How to calculate Hyatt points value

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Hyatt points are a crowd-pleaser in the miles & points community. You can take some first-class vacations with them. Plus, you can earn Hyatt points in a flash with some of the best travel credit cards like The World Of Hyatt Credit Card. I opened this card myself this past January.

Short and subjective answer: A typical Hyatt point value is ~2 cents each (yes, it’s possible to get way more from them).

There are some downsides, too, but nothing that should deter you from collecting what are some of the most useful rewards in the game. So how does one figure out Hyatt points value?

When you’re determining Hyatt points value, there are more factors than just the return per point. (Photo by EQRoy/Shutterstock)

3 important factors of Hyatt points value

Cash value

Let’s start with the information you care most about: Actual examples of the value you can receive per Hyatt point. As you’d expect, the “deal” you’ll get hinges on the cash price of the room along with the hotel category on the Hyatt award chart. Here’s what Hyatt charges for an award night:

 Off-peak rate (coming 2021)Standard ratePeak rate (coming July 2021)
Category 13,5005,0006,500
Category 26,5008,0009,500
Category 39,00012,00015,000
Category 412,00015,00018,000
Category 517,00020,00023,000
Category 621,00025,00029,000
Category 725,00030,00035,000
Category 835,00040,00045,000

Good value: Hyatt’s got a load of five-star hotels in bucket list worthy destinations like Paris, Tokyo and Milan. Below is a night at the Park Hyatt Milan, one of Hyatt’s most famous (and expensive) hotels. It can cost $740+ per night.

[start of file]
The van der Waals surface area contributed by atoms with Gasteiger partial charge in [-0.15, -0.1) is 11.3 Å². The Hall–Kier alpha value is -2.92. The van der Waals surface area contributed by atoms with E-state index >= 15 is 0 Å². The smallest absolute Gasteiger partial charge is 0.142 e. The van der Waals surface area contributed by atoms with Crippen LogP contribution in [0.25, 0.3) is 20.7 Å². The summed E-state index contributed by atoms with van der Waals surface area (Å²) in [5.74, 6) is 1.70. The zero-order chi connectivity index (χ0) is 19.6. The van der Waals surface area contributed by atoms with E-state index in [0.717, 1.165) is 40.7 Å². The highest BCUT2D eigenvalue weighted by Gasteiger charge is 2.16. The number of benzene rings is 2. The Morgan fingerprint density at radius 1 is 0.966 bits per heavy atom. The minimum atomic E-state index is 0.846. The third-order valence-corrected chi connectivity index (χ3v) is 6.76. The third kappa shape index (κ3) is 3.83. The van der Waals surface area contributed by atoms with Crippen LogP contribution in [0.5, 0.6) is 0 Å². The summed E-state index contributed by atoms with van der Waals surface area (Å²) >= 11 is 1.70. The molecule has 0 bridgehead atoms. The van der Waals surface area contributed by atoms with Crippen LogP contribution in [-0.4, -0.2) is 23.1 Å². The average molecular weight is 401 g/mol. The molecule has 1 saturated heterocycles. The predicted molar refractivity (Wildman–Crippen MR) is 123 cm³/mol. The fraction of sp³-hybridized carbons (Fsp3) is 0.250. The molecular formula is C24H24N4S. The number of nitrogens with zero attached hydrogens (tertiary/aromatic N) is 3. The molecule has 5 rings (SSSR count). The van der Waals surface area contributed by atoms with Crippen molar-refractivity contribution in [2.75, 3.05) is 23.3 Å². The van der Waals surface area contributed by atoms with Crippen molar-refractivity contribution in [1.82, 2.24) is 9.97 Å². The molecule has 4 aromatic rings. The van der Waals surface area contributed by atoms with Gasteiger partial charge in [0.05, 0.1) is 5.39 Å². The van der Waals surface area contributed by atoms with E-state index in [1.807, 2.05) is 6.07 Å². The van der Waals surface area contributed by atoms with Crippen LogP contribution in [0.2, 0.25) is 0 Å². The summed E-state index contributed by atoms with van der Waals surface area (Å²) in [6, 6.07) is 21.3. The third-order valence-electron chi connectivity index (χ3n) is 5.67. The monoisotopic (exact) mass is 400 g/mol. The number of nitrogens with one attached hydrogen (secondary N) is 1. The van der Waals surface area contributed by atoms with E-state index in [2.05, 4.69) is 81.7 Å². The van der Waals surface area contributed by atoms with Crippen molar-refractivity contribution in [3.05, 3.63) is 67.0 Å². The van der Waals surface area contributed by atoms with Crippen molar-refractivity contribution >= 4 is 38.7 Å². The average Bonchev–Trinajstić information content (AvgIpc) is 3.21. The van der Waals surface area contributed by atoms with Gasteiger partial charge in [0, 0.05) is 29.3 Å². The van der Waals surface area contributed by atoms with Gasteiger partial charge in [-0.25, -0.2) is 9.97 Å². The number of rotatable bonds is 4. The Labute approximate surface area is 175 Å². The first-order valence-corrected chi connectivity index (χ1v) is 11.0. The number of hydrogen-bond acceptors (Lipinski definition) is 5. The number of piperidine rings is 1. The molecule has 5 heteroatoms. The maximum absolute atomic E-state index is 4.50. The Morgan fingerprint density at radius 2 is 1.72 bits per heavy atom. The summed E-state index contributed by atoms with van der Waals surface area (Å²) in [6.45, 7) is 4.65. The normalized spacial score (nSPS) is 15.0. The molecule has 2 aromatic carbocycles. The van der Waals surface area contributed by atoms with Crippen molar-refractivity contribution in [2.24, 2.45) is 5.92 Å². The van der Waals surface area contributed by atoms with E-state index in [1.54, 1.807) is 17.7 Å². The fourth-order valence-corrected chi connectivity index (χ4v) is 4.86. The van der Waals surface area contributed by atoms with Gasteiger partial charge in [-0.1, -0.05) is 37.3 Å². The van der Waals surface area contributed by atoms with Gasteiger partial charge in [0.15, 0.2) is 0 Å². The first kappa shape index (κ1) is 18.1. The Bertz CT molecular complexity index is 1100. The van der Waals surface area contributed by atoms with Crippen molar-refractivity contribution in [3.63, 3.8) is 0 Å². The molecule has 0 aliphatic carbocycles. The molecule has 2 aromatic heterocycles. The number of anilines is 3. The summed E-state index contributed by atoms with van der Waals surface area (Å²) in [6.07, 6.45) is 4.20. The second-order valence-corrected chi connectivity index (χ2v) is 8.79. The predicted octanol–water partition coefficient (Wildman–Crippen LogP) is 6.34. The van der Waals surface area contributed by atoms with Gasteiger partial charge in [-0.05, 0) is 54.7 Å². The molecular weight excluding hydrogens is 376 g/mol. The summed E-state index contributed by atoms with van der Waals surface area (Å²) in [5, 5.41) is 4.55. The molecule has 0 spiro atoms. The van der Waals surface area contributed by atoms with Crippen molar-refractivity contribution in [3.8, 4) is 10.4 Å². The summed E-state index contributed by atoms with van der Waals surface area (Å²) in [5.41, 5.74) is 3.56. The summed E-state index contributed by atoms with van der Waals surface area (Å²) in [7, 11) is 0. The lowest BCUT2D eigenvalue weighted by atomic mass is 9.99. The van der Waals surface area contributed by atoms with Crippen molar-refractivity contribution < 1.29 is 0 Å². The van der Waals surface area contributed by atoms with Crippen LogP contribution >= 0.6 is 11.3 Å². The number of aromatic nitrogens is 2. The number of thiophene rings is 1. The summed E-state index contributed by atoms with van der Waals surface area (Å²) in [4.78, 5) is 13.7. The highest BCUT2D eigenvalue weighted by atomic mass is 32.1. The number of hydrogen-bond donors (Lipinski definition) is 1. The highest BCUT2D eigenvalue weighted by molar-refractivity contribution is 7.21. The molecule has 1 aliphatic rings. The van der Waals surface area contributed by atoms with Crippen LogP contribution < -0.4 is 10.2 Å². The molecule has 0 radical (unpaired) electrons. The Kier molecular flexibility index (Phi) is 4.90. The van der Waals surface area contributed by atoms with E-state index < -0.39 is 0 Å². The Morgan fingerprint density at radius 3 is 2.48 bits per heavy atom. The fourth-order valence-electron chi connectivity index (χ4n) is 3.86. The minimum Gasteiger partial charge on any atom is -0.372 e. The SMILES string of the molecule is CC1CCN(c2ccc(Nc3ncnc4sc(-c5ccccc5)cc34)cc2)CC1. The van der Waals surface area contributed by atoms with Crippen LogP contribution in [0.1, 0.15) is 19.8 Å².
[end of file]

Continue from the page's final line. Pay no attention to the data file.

However, this hotel is a Category 7, so you’ll pay 30,000 Hyatt points per night.

That’s a value of ~2.46 cents per point ($740 per night / 30,000 points per night) — and a great use of your points.

Bad value: It’s possible to receive a much worse value for your Hyatt points. A night at the Andaz Mayakoba in Riviera Maya costs $245 per night (after taxes).

But this is a Category 6 hotel, so you’ll pay 25,000 Hyatt points for a free night.

Yuck. This is not the best use of Hyatt points — you’ll receive a value of just 0.96 cents per point ($240 per night / 25,000 points per night). Unless you’re flush with Hyatt points, you’re probably better off using cash for the room.

As you can see, the hotel location and dates will determine the value you receive from your points. You can’t “guarantee” an exact return rate.

Hyatt Hotels are always solid

I’ve said in the past that I’ve never been underwhelmed at a Hyatt hotel. They’re always clean and above average in comfort. That’s something I can’t say about any other major hotel chain. The fact that you can pretty well count on Hyatt hotels to be a clean, comfortable experience adds value to Hyatt points in my opinion.

Very small hotel footprint

Here’s the biggest strike against Hyatt: They’ve got a very small collection of hotels. To their credit, they’ve been inking deals and securing hotel partners to change that, and they’ve grown considerably! They’re still no match for other chains like Marriott, Hilton, and Choice in terms of sheer volume.

If you’re the kind of traveler that veers off the beaten path or likes to visit small towns instead of popular locations, Hyatt points are probably not good for you.  Hyatt is mostly found in big cities and picturesque destinations, not in your small hometown. This factor makes Hyatt points less valuable to many of us.